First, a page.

Even with these problems, this is one of my faster aircraft builds due to the small number of parts.
Colors & Markings
I decided to go with the Falklands War option, which features a subdued color scheme and markings. The color scheme is a uniform Dark Sea Grey over every surface, including the missile rails. After seeing some photos, I decided to break up the monotony by going with Medium Sea Grey with the rails. To add some fading of the main color, I sprayed white over the black base first before the Dark Sea Grey went on.
In hindsight, the red color in the decals seems too bright but I don’t have aftermarket one for the kit so it will do.
I used a light gray wash for the panel lines. With the panel lines being so shallow, the effect is quite subdued. I also did some further fading over the top of the kit, since that’s the part that sees the Sun the most.
Doh! After the final photos were done, I realized I didn’t attach the small vane in front of the canopy. I decide that I should move on and not try to deal with the really small part.
Number 8 of 2017
Hey… my missing wheel turned up! So the casting work I did was all for naught. Oh well, it was good practice at least.
Anyway, on to finishing this build. First, for the base gloss coat, I sprayed AK Interactive Intermediate Gauzy. This is by far the easiest gloss coat I’ve ever used. I simply used a 0.5mm airbrush and sprayed it out of the bottle.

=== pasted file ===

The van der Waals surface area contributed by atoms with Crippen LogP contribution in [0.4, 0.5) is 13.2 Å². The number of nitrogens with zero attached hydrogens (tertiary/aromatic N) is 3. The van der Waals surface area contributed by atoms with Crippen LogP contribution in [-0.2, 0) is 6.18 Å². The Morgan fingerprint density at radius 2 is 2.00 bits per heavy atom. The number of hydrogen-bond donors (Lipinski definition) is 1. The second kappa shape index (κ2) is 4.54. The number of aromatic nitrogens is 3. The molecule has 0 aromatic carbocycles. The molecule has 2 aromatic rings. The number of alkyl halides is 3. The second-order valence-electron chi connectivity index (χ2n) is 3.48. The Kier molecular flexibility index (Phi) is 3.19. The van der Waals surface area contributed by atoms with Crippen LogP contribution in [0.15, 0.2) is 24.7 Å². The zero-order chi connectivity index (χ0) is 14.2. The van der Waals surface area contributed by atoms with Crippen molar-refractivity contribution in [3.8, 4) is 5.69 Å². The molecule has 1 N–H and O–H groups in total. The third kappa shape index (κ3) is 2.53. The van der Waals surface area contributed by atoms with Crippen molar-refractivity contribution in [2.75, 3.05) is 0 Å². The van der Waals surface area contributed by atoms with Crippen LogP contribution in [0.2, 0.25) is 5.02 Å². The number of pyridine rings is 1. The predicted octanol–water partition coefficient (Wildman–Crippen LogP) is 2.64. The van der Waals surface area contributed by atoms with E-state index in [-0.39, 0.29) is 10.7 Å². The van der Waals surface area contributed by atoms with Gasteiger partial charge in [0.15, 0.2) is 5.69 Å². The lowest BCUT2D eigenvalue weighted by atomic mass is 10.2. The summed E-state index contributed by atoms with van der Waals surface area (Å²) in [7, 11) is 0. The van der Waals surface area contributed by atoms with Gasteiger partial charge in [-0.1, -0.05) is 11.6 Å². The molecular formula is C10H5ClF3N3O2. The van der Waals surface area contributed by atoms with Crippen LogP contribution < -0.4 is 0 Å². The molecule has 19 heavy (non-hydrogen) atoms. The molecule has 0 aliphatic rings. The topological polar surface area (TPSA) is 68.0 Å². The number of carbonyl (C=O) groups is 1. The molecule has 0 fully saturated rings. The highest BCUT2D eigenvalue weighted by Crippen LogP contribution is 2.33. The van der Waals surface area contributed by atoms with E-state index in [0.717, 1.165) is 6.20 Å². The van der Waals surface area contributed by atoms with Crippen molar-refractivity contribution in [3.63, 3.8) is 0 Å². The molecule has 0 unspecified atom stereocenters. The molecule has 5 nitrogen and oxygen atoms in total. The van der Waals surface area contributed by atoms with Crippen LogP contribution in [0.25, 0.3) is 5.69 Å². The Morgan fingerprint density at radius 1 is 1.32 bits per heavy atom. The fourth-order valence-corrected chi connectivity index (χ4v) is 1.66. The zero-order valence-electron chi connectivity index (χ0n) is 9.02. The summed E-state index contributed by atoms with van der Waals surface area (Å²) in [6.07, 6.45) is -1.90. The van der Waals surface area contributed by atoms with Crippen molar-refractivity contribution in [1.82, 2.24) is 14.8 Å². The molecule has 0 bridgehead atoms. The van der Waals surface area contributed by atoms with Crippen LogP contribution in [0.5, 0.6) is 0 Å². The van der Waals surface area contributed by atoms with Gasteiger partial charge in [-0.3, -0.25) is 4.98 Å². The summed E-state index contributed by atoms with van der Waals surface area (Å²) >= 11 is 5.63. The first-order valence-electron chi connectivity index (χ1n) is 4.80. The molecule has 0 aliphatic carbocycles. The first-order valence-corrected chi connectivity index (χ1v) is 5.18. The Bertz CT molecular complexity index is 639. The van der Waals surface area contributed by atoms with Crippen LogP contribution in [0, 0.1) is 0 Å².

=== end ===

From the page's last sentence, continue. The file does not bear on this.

I then spent a few nights doing the decals. As usual, I leave some of the stencils off. Interestingly, while the main markings are muted, some of the stencils are brightly colored. The kit decals took a while to get off the backings but are easy to use and conform very well with Mark Softer even though they are slightly thick. They are also just slightly oversized compared to the instructions. I gave the decals a day to cure, wiped the kit down with a damp cloth, then sprayed another gloss coat to seal the decals.
Weathering is next. I find it a challenge to do panel lining on a dark subject but I find that light gray color works alright. It doesn’t give the most realistic finish, but it adds ‘depth’ to the finish. For this kit the panel lines are very shallow so the effect is quite subtle. I then did some filtering of the same light gray on random panels to add some variance to the color scheme.
Next are attaching the landing gear, stores and exhausts. These are done with superglue and reinforced by running diluted white glue on the joints. Thankfully, the landing gear all fitted OK and the kit sits flat on all 4 wheels. The exhausts were fricton fit and I posed them in a diagonal position since I find they look the most interesting this way.
Next are the small antennas. The thickness and general lack of finesse with these parts show the age of this mold. These were attached with superglue, reinforced with diluted PVA then quickly handpainted. The formation lights were as usual, painted in transparent colors and given a drop of Future to make them shine. The masking tape over the canopy was then removed. It turns out I didn’t fit the front canopy properly so there’s a minor gap between the front and back half. Dang.